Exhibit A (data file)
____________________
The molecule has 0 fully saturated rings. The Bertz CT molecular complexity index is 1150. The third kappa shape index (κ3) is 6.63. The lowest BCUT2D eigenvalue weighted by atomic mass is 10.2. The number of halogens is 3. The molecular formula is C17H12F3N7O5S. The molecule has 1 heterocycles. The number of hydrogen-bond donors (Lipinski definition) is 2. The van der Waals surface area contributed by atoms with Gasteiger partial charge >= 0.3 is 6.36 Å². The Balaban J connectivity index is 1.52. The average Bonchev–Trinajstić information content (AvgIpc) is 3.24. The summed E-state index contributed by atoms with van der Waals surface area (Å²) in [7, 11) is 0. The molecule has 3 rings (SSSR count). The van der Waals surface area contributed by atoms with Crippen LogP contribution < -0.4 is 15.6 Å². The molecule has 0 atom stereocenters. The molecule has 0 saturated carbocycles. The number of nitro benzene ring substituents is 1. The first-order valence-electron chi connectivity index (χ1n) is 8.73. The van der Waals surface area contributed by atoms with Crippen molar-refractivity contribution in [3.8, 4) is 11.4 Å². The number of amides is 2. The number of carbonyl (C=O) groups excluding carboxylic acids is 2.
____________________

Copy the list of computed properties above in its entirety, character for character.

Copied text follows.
The molecule has 0 fully saturated rings. The Bertz CT molecular complexity index is 1150. The third kappa shape index (κ3) is 6.63. The lowest BCUT2D eigenvalue weighted by atomic mass is 10.2. The number of halogens is 3. The molecular formula is C17H12F3N7O5S. The molecule has 1 heterocycles. The number of hydrogen-bond donors (Lipinski definition) is 2. The van der Waals surface area contributed by atoms with Gasteiger partial charge >= 0.3 is 6.36 Å². The Balaban J connectivity index is 1.52. The average Bonchev–Trinajstić information content (AvgIpc) is 3.24. The summed E-state index contributed by atoms with van der Waals surface area (Å²) in [7, 11) is 0. The molecule has 3 rings (SSSR count). The van der Waals surface area contributed by atoms with Crippen LogP contribution < -0.4 is 15.6 Å². The molecule has 0 atom stereocenters. The molecule has 0 saturated carbocycles. The number of nitro benzene ring substituents is 1. The first-order valence-electron chi connectivity index (χ1n) is 8.73. The van der Waals surface area contributed by atoms with Crippen molar-refractivity contribution in [3.8, 4) is 11.4 Å². The number of amides is 2. The number of carbonyl (C=O) groups excluding carboxylic acids is 2.